Food & Drinks in Hong Kong

The cuisine in Hong Kong is predominantly Chinese, however as it was formerly a British colony, it does have some European influences. In addition, the influx of migrants from other countries into Hong Kong as it is a major financial centre ensures that there is an unlimited variety of foods. It is no wonder that Hong Kong is known as a Gourmet Paradise around the world!

In Hong Kong, people eat five times a day. While that may be alarming to some, this is why serving sizes (including restaurant serving sizes) are small. Main courses are eaten with rice and noodles, while snacks and desserts are also featured. These meal times are breakfast, lunch, afternoon tea (at 3 pm), dinner, and siu yeh which is a late night meal or snack that is eaten after 10 pm.

The type of Chinese cuisine in Hong Kong is Cantonese or Guangzhou style. Well loved foods from Cantonese cuisine include poached chicken, herbal tea, dim sum, wife cake, roast duck, dai pai dong. However, due to western influences, there are also “fusions” style foods (known as Hong Kong-style Western) such as egg tarts and Milk Tea. In addition, as many people fled from mainland China especially during revolutions, many Chinese ethnic groups have influenced Hong Kong cuisine such as the Teochew and Hakka people.

As many Hong Kong residents are Buddhist, this means that Buddhist cuisine features in this territory. However, non-Buddhists also enjoy this vegetarian-style of food which features mushroom, tofu, and wheat gluten. It is also famous for its fake meat which looks and tastes similar to real meat.

During the winter time, hot pots (also known as steamboat or “da bin lou”) is very popular. This is where people boil their own ingredients in a pot which is filled with soup or just hot water. Ingredients people may cook include tofu, beef balls, fish balls, lettuce, prawns, chicken, and pork. This is considered a group activity and is also a form of entertainment. It is usually accompanied by soda or beer.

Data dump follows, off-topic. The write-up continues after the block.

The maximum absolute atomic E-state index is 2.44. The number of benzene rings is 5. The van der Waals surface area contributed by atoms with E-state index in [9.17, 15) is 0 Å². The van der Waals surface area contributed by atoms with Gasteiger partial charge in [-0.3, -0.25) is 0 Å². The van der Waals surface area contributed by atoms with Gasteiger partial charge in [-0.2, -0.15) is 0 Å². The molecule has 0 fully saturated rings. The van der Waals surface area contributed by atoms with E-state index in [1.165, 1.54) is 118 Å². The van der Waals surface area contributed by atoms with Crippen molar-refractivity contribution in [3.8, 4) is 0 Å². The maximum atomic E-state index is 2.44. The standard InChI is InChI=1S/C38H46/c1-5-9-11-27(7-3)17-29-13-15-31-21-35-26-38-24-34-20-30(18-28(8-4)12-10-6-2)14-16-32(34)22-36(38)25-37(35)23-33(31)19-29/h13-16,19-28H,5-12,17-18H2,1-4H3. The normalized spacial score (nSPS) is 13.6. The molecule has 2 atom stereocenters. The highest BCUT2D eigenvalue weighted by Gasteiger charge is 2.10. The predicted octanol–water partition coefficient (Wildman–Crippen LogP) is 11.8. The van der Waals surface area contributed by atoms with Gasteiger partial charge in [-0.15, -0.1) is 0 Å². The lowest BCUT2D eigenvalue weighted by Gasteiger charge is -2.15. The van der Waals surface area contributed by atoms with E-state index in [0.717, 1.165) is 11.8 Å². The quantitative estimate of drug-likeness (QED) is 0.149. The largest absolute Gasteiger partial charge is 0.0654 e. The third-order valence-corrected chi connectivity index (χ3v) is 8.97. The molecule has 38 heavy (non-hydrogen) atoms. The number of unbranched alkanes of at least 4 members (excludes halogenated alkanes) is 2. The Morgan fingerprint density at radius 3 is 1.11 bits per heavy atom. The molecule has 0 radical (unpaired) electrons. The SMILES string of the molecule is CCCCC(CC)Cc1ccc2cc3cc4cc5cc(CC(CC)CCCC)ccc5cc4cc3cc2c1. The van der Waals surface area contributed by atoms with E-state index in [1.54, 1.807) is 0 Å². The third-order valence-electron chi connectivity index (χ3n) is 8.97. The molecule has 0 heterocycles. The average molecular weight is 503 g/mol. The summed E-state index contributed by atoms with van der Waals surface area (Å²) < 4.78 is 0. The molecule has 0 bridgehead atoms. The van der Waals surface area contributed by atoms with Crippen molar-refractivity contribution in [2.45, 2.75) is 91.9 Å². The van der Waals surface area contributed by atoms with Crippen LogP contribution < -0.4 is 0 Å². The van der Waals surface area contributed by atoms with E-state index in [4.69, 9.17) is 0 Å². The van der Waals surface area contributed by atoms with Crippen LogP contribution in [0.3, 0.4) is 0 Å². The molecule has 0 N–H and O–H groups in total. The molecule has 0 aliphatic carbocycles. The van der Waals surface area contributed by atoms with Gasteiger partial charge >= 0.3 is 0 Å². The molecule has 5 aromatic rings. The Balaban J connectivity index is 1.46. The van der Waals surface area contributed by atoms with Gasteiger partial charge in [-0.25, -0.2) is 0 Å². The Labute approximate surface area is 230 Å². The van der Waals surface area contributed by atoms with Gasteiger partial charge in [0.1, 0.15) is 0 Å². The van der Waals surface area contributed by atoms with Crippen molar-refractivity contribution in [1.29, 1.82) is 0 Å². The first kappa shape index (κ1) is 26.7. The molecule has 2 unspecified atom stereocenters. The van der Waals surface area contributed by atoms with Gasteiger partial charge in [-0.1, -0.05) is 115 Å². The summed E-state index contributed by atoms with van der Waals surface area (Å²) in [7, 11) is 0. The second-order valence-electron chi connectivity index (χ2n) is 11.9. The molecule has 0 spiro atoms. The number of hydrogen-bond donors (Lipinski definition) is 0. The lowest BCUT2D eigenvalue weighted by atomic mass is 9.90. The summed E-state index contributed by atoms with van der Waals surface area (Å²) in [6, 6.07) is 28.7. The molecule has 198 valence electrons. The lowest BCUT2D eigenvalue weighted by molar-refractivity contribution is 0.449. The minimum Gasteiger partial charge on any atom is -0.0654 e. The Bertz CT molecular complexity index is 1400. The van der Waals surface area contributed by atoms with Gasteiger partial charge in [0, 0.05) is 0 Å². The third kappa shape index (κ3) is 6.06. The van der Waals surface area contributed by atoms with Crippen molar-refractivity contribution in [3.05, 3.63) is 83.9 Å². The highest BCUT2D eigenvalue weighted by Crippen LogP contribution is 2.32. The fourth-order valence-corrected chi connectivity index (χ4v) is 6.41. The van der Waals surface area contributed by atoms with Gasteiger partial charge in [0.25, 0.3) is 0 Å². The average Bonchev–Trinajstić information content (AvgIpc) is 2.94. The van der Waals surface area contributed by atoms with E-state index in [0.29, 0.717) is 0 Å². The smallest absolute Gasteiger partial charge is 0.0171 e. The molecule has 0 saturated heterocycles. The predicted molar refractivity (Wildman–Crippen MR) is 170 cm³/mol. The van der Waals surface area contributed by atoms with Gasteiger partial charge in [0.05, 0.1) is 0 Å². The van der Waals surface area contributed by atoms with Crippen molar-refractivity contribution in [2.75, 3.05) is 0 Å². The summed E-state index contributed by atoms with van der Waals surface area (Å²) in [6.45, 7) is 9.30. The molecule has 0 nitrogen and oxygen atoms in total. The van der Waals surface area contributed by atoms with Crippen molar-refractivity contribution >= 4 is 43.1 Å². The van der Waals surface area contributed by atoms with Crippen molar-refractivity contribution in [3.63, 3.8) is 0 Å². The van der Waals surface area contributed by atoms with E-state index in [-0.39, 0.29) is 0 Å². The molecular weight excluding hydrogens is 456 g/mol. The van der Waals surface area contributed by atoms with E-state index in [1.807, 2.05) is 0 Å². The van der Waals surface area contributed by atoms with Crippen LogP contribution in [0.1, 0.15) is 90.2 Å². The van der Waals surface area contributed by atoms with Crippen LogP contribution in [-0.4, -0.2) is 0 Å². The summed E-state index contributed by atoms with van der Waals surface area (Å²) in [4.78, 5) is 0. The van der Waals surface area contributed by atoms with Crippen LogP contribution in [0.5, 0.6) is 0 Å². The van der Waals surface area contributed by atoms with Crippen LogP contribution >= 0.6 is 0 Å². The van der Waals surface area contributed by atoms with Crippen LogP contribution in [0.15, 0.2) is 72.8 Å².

Other Asian communities have a presence in Hong Kong. These include the Japanese where sushi and teppanyaki is popular, as well as South Asian foods like curry as there are many Pakistani and Northern Indians living in Hong Kong. However, as a major centre, many western cuisines are available such as French and Italian. In addition, global fast food outlets such as McDonald's are available here.

In terms of drinks, non-alcoholic beverages are usually served. Typical of Chinese cuisine, many drink Chinese tea with their meal. Popular teas include bolay and chrysanthemum teas. However, there are also Hong Kong-style non-alcoholic beverages that are served at all kinds of restaurants, especially at “cha chaan teng” which is a tea bar. This includes red bean ice, milk tea, soy milk, and sugar cane juice. Syrups and rock sugar are used as a sweetener. Western influences have also played a part in Hong Kong, with Horlicks, Ovaltine, coffee, and milkshakes popular in this nation.

Other than this, Hong Kong residents are also made about truffles, oysters, and wine. There are “Oyster and Wine” bars especially in Tsim Sha Tsui and Happy Valley. Truffles took off in 2005 when a group of Hong Kong citizens paid HK$863,000 for a White Alba truffle weighing 1.2 kg. Later, a 1.51 kilogram White Alba truffle was sold for $1.25 million in 2006 to a property tycoon. The current record price for a white truffle was set in 2007 by Stanley Ho, who paid US$330,000 for a 1.5 kilogram truffle. As a result, truffle auctions now take place in nearby Macau.